17. No–one saw or heard Oswald’s alleged descent from the sixth floor. Of the four employees who were on or close to the stairs on the fourth floor, only Victoria Adams was called before the Warren Commission. She denied seeing anyone on the stairs: Warren Commission Hearings, vol. 6, pp. 388–90. For the credibility of Victoria Adams’s account, see Gerald D. McKnight, Breach of Trust: How the Warren Commission Failed the Nation and Why, University Press of Kansas, 2005, pp.113f. Jack Dougherty was close to the stairs on the fifth floor, and did not notice anyone descending: Warren Commission Hearings, vol.6, pp.380–1.
  18. For evidence that the head wound was consistent with having been caused by a soft–nosed bullet rather than a metal–jacketed bullet, see G. Paul Chambers, Head Shot: The Science Behind the JFK Assassination, Prometheus Books, 2010, and Bonar Menninger, Mortal Error: The Shot That Killed JFK, St. Martin’s Press, 1992. The central conclusion of Menninger’s book is wrong, for reasons given in the Fiction, Propaganda and the Media section, but the book’s treatment of the ballistics evidence is sound.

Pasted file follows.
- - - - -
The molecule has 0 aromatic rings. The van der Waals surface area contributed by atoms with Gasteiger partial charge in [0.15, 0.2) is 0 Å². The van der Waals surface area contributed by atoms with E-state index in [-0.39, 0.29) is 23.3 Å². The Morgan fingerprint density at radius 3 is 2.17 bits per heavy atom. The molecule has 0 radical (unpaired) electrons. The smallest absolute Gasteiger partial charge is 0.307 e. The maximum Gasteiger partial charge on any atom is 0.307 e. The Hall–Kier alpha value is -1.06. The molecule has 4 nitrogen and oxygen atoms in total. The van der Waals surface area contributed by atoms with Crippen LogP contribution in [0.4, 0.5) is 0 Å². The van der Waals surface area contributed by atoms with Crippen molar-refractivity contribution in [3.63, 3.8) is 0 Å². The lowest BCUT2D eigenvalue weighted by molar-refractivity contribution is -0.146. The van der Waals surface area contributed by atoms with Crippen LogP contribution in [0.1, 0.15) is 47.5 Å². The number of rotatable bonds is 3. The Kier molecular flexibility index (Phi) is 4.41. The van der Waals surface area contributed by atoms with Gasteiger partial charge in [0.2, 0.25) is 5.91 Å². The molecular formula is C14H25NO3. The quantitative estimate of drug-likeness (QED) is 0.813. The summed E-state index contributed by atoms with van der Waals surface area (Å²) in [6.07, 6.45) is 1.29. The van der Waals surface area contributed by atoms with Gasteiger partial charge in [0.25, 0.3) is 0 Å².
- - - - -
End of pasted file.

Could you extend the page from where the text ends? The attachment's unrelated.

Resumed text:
19. There was a period of only three–quarters of a second in which the hypothetical single bullet could have been fired. Kennedy was photographed by Phil Willis less than half a second before this. His posture and the alignment of his jacket are clearly visible; they show that the locations of the bullet holes in his clothing, and the location of his throat wound, are entirely inconsistent with the trajectory of a shot from the sixth floor of the TSBD.
  20. If Oswald had been the lone assassin, all of President Kennedy’s and Governor Connally’s non–fatal wounds must have been caused by just one bullet. The Zapruder film shows Kennedy reacting to his throat wound as he comes into view at frame 225. Connally, however, reacts no earlier than about frame 238, and his right wrist is undamaged as late as frame 268, more than two seconds after frame 225.
  21. For the abrupt back–and–to–the–left motion of Kennedy’s head, see the Zapruder film online. The only plausible explanation for the motion is that it was caused by a shot from the front; see G. Paul Chambers, Head Shot: The Science Behind the JFK Assassination, Prometheus Books, 2010, pp.160–8.